Christmas arrived with a sweet ham dinner - a large, bone-in hunk basted with a brown sugar and honey glaze, caramelized pineapple and maraschino cherry bits pin-cushioned into the meat by woody cloves.
That ham held the promise of dinner and days - maybe even a full week - of carved ham sandwiches layered on homemade rye topped with Swiss and slathered with enough hot, stone-ground dark German mustard and horseradish to require a fire-extinguishing beverage. Repeat.
It was a day when we watched Dad shave, whipping up soapy froth in an old mug stirred with a horse-tail brush that rested on the commode. When finished, he splashed Old Spice playfully on those of us who watched the whiskers disappear down the drain. He wore a white shirt and, always fancying himself a cowboy, he donned a string tie.
Aunt Bernice and Uncle Louie showed first with homemade rum-laced goodies and Chex Mix concoctions in a huge soup pot and individually packed bags for each child. Aunt Margaret and Uncle Raymond arrived with money-stuffed Christmas cards hidden away somewhere in their great coats.
We knew this, we knew all of this from years past, from tradition. At Christmastime it was the way the world turned on a dime from the burning, wet snowpants on the sliding hill to the golden eternal moments of childhood.
The next few hours were lost on sweet hugs and ham and tall tales exchanged between Dad and Uncle Louie. Our minds traveled off with them on hunting expeditions to the river for ducks and to the cornfields for pheasants.
After dinner came the climax, the exact second when Uncle Louie - who looked and sounded like Eddie Albert of "Green Acres" TV fame - would wave his arms and invite us into his big old wide-body Buick which, somehow, could accommodate seven kids. His big World War II Vet/U.S. Mailman right arm was our seat restraint should it be a little slippery out there.
"Let's go see the lights, kids, so Santa Claus can come," he would say. The older kids knew that was a signal for the adults to locate and load the presents under the tree while we were off on our merry ride to the city cemetery Christmas light show. There was sound piped in, filling the outdoors with the hymns and standards of the season. A live manger scene was the YouTube of our day with re-enactments up to four times an hour.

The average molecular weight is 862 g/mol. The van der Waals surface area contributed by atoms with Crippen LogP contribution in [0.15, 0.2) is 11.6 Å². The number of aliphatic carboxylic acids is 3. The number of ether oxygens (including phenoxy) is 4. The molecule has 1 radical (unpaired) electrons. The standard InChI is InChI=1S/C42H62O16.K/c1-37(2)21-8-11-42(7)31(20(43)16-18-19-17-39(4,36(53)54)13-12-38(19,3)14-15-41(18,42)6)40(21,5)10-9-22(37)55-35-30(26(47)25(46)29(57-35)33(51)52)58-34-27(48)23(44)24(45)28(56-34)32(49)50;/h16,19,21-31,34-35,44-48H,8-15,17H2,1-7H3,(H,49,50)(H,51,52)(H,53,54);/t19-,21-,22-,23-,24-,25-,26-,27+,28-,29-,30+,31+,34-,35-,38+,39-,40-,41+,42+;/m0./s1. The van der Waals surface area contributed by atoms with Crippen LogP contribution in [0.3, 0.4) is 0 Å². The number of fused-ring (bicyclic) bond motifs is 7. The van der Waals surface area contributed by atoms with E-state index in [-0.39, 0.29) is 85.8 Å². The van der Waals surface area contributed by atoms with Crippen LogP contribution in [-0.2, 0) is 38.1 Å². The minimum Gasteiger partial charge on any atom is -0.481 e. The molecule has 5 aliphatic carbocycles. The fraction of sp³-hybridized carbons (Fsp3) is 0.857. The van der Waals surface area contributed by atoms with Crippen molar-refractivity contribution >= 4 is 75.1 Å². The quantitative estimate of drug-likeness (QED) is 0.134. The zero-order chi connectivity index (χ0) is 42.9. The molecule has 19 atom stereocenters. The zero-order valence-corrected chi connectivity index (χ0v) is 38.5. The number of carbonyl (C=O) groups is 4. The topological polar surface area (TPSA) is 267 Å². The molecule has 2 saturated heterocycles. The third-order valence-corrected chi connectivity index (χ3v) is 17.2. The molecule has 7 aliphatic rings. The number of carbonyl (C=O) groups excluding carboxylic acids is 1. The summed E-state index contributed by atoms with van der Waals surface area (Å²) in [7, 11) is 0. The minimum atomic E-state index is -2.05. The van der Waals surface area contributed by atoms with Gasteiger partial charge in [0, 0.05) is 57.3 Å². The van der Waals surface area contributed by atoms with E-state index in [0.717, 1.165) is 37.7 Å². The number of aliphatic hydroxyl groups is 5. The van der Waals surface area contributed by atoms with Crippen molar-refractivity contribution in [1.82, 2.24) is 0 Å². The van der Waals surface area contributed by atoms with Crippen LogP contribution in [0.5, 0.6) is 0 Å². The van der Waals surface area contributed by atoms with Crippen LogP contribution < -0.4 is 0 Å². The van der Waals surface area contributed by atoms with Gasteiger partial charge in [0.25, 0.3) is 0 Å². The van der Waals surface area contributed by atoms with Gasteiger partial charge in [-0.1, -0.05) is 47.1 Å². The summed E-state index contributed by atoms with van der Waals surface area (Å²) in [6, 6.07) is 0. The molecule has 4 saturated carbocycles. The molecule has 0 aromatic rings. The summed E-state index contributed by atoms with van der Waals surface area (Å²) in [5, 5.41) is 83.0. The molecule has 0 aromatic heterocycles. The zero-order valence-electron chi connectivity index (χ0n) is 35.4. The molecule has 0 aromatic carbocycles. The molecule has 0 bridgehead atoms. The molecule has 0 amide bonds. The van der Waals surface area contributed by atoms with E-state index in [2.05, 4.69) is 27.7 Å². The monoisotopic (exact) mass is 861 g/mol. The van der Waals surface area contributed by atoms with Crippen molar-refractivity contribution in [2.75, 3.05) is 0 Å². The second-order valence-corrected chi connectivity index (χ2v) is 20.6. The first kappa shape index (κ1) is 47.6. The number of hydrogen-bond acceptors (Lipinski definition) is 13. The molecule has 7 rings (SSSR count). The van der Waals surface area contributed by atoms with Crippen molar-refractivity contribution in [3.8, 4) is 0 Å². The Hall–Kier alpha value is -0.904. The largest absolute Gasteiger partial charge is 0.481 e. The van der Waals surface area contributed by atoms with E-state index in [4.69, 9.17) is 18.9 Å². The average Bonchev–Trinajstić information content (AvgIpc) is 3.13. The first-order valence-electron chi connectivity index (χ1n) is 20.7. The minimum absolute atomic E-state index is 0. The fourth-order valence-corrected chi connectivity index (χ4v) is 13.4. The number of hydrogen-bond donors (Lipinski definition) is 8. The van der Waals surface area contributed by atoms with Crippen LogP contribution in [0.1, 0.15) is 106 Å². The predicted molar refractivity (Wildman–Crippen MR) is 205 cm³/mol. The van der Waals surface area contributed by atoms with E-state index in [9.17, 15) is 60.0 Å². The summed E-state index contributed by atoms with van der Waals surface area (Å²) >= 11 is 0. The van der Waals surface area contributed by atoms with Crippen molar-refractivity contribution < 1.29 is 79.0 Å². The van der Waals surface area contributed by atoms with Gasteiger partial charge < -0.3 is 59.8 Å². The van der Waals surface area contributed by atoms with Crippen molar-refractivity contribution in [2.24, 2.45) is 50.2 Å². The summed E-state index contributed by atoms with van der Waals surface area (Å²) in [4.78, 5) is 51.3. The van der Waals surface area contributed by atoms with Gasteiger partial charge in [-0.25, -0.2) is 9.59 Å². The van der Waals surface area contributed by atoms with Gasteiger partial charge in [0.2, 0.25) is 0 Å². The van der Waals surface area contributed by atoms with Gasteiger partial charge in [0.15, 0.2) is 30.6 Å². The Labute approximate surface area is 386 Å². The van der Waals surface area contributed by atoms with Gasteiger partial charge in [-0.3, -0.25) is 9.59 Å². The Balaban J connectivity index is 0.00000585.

We sang our way back in to the house, our voices and eyes exploding as we eyed the red and green-ribboned-booty wrapped beneath the tree.
One year my brother and I split a Tonka truck fire department setup. He was gifted the pump unit and me the hook 'n' ladder. Erector sets, Easy Bake Ovens, hula hoops and hunting vests competed with board games and new doll names. It was a holiday circus and we were like June bugs spinning around a Christmas tree patio light.
Those were my traditions, changed only slightly by time, by death and the inclusion of my kids, the new grandkids. My wife's rituals were similar except their finest hour came on the other side of Christmas Dinner when food comas competed with consciousness. Some years, we attended both, but it was taxing.
For a while we juggled the traditions of the inlaws, the outlaws and the scofflaws and when it was all over - though we kept it to ourselves - we whispered that all the running around made us weary.
It was a nice idea, but trying to engineer gatherings with ever-evolving branches of the Hatfields and McCoys grew more and more futile as the siblings aged and moved away to far-flung area codes and ZIP codes. We saw it unraveling and we didn't know how to stop it until one year my brother-in-law made his Declaration of Holiday Independence.
Tired of dragging his toddlers to celebrate a Christmas here and there and across state lines in 48-hours or less, he said, "Enough." He informed the family that if they wanted to see him, my wife's sister and their children, they would all be at his house. He wanted to create his own tradition.
Suffice it to say, this move did not go over well with some of the other traditions. There were unspoken bad feelings. But deep down we all knew he was an advance scout forging a new family-trail for he rest of us.
Finally, I said, "Good for him. Let him have his new way.
"I only hope he shaves with a mug on Christmas Morning, that he splashes Old Spice on his children, that his wife serves a sweet ham and the June bugs of joy spin around his tree forever."
Robert Ehlert is the Statesman's editorial page editor. Contact him at 377-6437, or on Twitter @IDS_HelloIdaho.